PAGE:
The pain hit me all at once. I was in the middle of the cycling portion of a sprint triathlon ten years ago, and I was struggling so hard that I had to stop in the middle of it to rest and let the burning in my side ease off. When I finally transitioned to the run, I lagged far behind many of the other racers.
Steve, my husband, joined me. “You can do it!” he shouted. “Keep going!” Even though he’d already finished, he wound up running the entire 3.1-mile stretch again with me. I finally straggled across the finish line, dead last, bone tired, and totally humiliated. Without his encouragement, I would have faltered and never finished.
What is encouragement?
That’s a simple word, isn’t it? Words of encouragement can easily make a person whereas words of discouragement can break a person. Encouragement exhorts people to push on even when it seems too tough, too insurmountable at the time to continue. The results of encouragement should be uplifting, whether it means to push onward through a short-term issue or a longer-term situation.
Here are some examples of encouragement:
- When a child makes her bed, no matter how messy, her mom says, “Good job!”
- When a college student struggles through a semester and wants to quit a course, a professor says, “We all started out not knowing about this subject. Keep going. I know you’ll learn it over this semester.”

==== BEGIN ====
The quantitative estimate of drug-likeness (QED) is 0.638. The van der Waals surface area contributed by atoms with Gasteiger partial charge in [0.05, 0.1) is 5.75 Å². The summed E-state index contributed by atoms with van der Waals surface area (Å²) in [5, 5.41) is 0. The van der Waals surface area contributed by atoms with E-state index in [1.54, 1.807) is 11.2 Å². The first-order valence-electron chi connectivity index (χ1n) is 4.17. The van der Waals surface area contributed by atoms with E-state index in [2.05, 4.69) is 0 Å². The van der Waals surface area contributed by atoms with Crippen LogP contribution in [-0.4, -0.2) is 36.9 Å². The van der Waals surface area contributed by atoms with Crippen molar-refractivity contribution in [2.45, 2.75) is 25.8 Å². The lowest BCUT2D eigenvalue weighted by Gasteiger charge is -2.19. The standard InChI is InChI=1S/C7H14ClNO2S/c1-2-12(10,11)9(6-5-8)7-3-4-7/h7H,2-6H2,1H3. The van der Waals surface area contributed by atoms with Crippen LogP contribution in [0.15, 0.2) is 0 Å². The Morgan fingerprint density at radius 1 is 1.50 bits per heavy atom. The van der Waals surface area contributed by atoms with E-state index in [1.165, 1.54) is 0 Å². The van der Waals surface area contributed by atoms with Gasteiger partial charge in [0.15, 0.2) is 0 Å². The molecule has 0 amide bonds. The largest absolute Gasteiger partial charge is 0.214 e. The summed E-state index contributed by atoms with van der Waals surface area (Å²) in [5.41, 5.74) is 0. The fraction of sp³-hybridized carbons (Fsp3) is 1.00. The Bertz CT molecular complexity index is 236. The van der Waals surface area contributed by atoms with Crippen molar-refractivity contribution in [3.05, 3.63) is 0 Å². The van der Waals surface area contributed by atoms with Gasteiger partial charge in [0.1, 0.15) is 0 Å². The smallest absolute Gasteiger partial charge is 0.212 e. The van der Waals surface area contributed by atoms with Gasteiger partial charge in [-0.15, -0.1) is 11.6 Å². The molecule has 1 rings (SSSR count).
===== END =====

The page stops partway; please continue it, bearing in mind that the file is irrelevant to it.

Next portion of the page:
- When a young professional feels overwhelmed on a project, his supervisor says, “You can do this. Let’s see how we can break the task down to get it done.”
- When a woman cries as she talks about her marital problems, her friend says, “You two are such a team. Keep talking to one another. You’re made for the long haul with him.”
- When someone confesses that they’re contemplating suicide, their friend says, “You have so much to live for. Your family loves you. So do your friends. Let’s see what help we can get you.”
Words have the power to destroy or build up. Encouragement can pull someone back from the edge of a cliff.
Why do we need encouragement as a society?
I don’t need to talk about the way civility seems to be slipping away from our society. What with the advent of social media and the anonymity it provides for comments, it seems that many have found it easier to tear down people, be it celebrities for a look or something a mom mentions online related to parenting her child.
It may be far easier to post something negative on social media that we’d never say to a person’s face. Instead, we need to keep silent, or, better, encourage.
If spoken well, words can make someone’s day.
Why do we need encouragement as individuals?
Face it. Life’s hard and not for the faint of heart.
Here’s something radical to consider.
What would happen if we made more of an effort to encourage others? Maybe incidents of depression and anxiety would drop. And suicide. And maybe we’d be a kinder, gentler society where people feel more in community than isolated.
That can start with us. Here’s a challenge. Over the next week, try to speak an encouraging word to someone once a day. It can be in the form of a compliment or an exhortation. See what happens.
It’ll make someone’s day. I’m sure of it.
Ten years ago, I nearly crawled across that finish line. Though I later found out I had undiagnosed scar tissue from a torn hip flexor, Steve's very words that day made the difference between finishing and not finishing. And for that, I’m forever grateful.
Question: When was a time when someone’s encouragement made a huge impact in your life?